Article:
Fresh basil is now in the shops and makes a terrific sauce with pasta, says Roz Crowley.
Originating in Liguria where all the basic ingredients of the most famous one, Pesto alla Genovese, are located, there are regional variations called pesto with their own descriptive names.
Fresh basil is the first ingredient of the Genovese one and nuts are used to add a creamy texture. I have experimented with all types of nuts.
The least successful were hazelnuts which were a bit too brittle, but walnuts and cashews were good, with almonds less creamy.
Creaminess is also added with cheese, and the best are the traditional Parmesan (Parmiggiano Reggiano) cheese, sometimes Sardo from Sardinia or Pecorino, a hard ewe’s cheese. A little garlic adds depth and does not dominate the flavour.
At home we can use seasonal leaves instead of basil — wild garlic leaves and parsley are excellent. Extra virgin olive oil works best.
A heaped tablespoon of pesto can deliver about 150 calories. Tasting light and interesting, it is easy to over-indulge, so measure it out and put the rest away.
I use on the side with fish, in salads and to rescue any dull dish. Put a layer of oil on top of your homemade pesto in a jar and it will keep for six months.
Buy the basil when you see it at its best.
The short list of ingredients sing in this fairly chunky pesto. Fresh basil is blended with Parmesan made with raw milk and cashew nuts, Spanish extra virgin olive oil, a little garlic and salt.
A couple of teaspoons added to a green salad will turn it into a feast. Delicious on a salad of celery and carrot, too. All tasters wanted more. From Real Olive stalls in weekly markets countrywide and Cork’s English Market.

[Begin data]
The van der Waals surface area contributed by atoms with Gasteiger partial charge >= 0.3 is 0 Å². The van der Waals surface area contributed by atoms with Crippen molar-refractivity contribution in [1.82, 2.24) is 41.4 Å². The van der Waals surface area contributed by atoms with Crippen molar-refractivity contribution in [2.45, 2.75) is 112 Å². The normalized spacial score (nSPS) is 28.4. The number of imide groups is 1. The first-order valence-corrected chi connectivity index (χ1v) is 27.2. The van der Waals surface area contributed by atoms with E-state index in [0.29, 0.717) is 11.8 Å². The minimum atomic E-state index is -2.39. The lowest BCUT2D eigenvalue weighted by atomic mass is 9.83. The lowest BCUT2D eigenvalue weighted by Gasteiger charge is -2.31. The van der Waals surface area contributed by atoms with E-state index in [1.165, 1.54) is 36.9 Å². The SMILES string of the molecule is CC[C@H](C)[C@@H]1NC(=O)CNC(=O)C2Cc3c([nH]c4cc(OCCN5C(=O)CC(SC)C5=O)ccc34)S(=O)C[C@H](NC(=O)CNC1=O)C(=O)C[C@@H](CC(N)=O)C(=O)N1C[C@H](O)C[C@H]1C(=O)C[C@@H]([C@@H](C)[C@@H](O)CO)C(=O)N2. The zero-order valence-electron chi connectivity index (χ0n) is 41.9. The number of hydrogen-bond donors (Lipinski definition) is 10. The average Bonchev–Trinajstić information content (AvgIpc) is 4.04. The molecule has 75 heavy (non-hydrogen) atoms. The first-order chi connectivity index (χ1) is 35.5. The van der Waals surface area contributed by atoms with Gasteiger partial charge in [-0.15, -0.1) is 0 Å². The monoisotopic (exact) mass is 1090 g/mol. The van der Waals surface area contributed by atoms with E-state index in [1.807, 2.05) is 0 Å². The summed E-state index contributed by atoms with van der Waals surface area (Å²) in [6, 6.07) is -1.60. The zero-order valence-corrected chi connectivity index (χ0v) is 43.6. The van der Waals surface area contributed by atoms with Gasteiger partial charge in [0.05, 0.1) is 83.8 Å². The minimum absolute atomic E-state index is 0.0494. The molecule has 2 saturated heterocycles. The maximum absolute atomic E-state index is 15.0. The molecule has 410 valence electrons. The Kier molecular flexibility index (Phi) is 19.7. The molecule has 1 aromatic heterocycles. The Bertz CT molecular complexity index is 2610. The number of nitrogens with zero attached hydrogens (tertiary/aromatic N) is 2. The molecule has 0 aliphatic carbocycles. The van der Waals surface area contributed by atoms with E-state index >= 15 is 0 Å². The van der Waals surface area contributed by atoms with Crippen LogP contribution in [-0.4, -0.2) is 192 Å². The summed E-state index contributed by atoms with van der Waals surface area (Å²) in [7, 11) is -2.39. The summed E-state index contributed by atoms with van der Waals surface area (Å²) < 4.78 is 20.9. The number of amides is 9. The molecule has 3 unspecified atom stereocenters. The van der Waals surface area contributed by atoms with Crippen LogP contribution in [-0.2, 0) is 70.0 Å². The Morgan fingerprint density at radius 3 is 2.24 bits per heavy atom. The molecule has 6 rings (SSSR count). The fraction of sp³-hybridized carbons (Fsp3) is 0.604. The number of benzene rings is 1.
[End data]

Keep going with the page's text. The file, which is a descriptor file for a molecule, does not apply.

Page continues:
A very good tomato flavour comes from a combination of tomato paste, fresh and sundried tomatoes with a hint to cayenne which gives it a lift.
Traditional cheeses give this an authentic taste useful for pasta, bruschette and rescuing all sorts of dishes. Good price.
This dense paste looks quite dark, but that is natural. The intense tomato flavour goes a long way, and the addition of fresh mint is very good and lifts it into summer.
A good one for pasta, you will need little else but a light grating of cheese. From the beautiful shop on Prince’s Street, Cork.
The unusual addition of courgette does little to dilute the fresh flavour of tomatoes.
While tomato dominates, there is enough Parmiggiano Reggiano cheese, basil and cashew nuts, salt and garlic for a balanced flavour, with just acidity regulator lactic acid added to preserve. From Mr Bell’s English Market Cork and elsewhere.
Made in Alba, Italy, from mainly pumpkin, sunflower oil, cashew nuts, red peppers, carrots and extra virgin olive oil, this is a light, plump mixture which tastes of all its ingredients. Evenly blended, it has a semi-rough, interesting texture.
Good for bruschetta and, for the adventurous, filling ravioli. Try a blob to finish soups or add to the end of a stir fry for texture. In shops and on line at sheridanscheesemongers.com
Tomato purée, extra virgin olive oil, basil, Pecorino Romano cheese, cashew nuts and some pine kernels, sundried tomatoes and red peppers. Nicely pulpy, it is ideal as a rich sauce
for pasta and bruschetta. The sauce has some stringy, stalky bits that take away from it.
Fresh basil is blended with less traditional sunflower oil and some extra virgin olive oil. Traditional Parmesan and Pecorino Romano cheeses are used with salt and garlic.
The thick texture comes not from the almonds, but added skimmed milk and whey powders. A good product from Cork. From speciality shops, I bought it at the interesting and comprehensive Village Greengrocer, Castlemartyr.
This fresh, aromatic pesto has all traditional Italian ingredients and no more. Fresh basil is lively, Pecorino Romano and Parmigiano Reggiano cheeses, pine nuts, salt and extra virgin olive oil make a fairly liquid mix.
Ideal for pasta and to drizzle over salads. Loved by all tasters.Delitaly is on Princes Street, Cork and the pesto is also in Boots Italian Grocery Store, Forge Hill, Cork.
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